Civil Resolution Tribunal – Owner to Owner Complaints


We take this opportunity to share with you the (known) details of an important case recently decided upon at the Civil Resolution Tribunal (CRT).

CTV News summarized the case in their recent article, and the full text of the ruling can be found here.

In the judgement, the CRT found that one neighbour had caused unreasonable noise and nuisance to another which eventually resulted in the complainant selling and moving out of their Strata Corporation.  Monetary awards were made to the complainant for the past actions of the respondent.

No doubt, most experienced Council members have witnessed disputes such as the one recounted in the ruling.  The respondent denied creating excessive noise despite some objective measurements being submitted (such as a decibel reading from a modern smartphone, a log of incidents, corroborating accounts from a neighbour and a Council member) which is not uncommon.  Strata Councils are often left with a “he said/she said” dynamic in attempting to resolve these disputes.

The excellent news is that the CRT now has jurisdiction over owner-to-owner disputes, such as the one discussed here.  This gives complainant(s) another avenue to pursue if the actions of the Strata Corporation do not achieve the ends they desire- the quiet enjoyment of their Strata Lot.  As we’ve written about in the past, bylaw enforcement is a highly regulated task and one which is both time consuming and somewhat plodding- especially when consideration is given to the length of time needed for Councils to issue complaints, meet to discuss them, offer an opportunity to the respondent to be heard and the various other steps that must be taken before a fine is applied.  Owners who feel aggrieved by the actions of their neighbours now have the option of applying to the CRT for dispute resolution, separate and apart from the bylaw enforcement process of Strata Corporations. It’s important to note that in the Ruling, the CRT gave weight to the evidence that the Strata Corporation considered this to be a bylaw infraction and had issued contravention letters which indicates that Councils continue to have a positive obligation to take action when a complaint is received.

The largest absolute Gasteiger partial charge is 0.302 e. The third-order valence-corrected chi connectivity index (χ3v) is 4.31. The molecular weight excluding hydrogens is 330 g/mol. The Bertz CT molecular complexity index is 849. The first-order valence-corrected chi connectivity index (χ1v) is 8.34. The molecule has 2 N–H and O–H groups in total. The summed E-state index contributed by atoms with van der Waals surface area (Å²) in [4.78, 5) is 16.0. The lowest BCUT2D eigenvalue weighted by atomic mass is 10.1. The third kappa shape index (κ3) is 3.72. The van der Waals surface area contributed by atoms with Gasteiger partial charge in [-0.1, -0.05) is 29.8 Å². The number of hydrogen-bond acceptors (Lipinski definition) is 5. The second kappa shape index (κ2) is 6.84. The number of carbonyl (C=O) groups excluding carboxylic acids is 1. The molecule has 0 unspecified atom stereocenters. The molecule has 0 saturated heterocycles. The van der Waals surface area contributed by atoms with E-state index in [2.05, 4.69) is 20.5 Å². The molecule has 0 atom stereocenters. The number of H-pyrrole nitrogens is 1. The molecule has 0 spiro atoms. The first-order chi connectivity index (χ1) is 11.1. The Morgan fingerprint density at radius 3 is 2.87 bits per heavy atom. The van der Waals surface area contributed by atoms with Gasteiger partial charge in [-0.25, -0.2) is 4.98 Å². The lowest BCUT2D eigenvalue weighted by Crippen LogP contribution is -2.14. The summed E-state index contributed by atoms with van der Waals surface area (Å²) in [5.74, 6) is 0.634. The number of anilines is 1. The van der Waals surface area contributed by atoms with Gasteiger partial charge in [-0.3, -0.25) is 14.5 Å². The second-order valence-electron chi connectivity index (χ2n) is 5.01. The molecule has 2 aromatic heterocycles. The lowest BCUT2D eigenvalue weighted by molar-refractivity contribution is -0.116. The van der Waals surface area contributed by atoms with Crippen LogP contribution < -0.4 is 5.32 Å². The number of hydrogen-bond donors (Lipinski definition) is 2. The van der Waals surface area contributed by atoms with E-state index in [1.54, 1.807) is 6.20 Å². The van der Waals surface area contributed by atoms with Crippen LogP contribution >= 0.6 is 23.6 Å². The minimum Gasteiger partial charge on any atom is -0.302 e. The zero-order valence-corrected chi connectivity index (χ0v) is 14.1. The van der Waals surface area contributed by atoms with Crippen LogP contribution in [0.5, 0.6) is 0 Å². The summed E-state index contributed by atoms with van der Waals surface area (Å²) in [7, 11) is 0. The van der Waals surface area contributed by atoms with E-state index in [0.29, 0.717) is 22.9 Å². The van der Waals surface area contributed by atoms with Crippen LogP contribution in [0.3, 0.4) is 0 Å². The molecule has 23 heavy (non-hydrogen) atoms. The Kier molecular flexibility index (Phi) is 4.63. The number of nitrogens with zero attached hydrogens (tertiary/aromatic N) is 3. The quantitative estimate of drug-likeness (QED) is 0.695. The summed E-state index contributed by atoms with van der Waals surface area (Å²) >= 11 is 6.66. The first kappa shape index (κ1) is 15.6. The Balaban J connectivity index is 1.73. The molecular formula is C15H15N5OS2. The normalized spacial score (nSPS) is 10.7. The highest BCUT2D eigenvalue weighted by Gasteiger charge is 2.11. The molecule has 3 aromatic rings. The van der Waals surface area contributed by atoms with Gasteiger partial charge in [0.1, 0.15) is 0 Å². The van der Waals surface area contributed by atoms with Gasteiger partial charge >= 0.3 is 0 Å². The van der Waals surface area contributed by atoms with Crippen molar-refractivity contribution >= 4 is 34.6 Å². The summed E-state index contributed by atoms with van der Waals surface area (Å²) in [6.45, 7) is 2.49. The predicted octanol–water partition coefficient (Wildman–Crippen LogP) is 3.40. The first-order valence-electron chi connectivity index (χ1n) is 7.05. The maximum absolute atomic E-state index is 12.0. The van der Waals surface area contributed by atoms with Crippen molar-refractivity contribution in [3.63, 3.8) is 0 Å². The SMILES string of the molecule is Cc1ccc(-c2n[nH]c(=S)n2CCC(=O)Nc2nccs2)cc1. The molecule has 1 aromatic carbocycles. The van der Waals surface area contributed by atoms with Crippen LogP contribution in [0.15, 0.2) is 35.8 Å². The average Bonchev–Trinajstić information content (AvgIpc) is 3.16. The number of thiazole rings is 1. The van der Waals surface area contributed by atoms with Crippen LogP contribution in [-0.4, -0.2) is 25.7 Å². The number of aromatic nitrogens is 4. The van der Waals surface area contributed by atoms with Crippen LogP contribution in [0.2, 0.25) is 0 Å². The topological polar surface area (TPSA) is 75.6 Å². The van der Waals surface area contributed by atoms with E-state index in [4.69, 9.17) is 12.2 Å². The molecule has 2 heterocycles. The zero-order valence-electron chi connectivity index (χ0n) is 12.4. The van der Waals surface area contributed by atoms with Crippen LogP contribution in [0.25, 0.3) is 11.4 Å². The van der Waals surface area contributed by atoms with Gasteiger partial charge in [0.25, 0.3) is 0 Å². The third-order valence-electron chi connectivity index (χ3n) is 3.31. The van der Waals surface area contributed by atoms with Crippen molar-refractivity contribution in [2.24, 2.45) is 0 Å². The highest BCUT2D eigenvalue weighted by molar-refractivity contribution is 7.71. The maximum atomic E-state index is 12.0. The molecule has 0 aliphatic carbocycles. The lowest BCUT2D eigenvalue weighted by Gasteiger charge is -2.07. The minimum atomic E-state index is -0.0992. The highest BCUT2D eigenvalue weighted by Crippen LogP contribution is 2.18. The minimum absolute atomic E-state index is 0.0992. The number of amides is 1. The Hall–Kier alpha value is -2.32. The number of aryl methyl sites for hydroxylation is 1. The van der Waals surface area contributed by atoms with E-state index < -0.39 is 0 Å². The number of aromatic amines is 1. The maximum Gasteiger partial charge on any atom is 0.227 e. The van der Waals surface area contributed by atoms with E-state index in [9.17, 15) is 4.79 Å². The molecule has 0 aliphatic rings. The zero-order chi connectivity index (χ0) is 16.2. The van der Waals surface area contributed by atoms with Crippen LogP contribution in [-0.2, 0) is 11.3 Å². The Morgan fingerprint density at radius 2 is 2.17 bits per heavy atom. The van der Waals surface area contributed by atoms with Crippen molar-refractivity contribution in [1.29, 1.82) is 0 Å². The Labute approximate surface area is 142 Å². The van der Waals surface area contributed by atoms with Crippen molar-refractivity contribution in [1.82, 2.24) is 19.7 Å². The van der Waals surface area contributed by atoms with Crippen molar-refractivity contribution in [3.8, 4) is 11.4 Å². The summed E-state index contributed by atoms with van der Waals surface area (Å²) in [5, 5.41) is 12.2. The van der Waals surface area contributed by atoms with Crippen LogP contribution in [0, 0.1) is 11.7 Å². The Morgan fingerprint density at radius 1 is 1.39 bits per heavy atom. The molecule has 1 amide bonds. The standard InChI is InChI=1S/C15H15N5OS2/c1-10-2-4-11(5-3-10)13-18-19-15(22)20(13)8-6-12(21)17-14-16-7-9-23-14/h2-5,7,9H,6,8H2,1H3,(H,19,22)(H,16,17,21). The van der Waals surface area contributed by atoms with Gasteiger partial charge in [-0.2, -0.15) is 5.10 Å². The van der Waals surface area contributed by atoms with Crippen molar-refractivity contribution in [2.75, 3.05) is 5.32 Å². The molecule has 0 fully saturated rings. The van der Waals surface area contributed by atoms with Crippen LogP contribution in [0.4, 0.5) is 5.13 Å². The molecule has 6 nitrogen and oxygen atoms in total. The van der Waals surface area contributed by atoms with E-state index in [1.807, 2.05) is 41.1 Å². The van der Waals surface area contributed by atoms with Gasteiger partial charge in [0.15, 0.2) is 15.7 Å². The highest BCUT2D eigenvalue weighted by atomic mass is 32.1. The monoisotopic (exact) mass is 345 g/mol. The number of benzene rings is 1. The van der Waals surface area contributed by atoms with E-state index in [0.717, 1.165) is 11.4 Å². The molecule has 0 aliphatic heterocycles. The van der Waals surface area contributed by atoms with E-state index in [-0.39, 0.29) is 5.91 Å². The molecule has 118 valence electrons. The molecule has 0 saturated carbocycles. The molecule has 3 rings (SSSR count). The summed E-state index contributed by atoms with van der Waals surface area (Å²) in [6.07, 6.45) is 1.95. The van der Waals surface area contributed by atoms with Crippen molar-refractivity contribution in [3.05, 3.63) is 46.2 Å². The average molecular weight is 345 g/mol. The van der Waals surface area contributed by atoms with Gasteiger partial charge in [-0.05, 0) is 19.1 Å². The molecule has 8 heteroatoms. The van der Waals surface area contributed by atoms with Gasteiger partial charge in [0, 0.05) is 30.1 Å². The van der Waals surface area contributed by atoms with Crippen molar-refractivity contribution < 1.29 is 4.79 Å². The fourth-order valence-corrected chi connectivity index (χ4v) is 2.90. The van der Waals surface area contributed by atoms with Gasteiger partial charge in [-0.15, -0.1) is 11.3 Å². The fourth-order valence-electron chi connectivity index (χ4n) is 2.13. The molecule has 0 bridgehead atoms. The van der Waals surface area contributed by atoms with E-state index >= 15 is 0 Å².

We’ll be writing more on the growing complexity associated with bylaw enforcement in the future.  In the meantime, if you are struggling with an ongoing and contentious dispute between neighbours, please note that the CRT is now an option for complainants.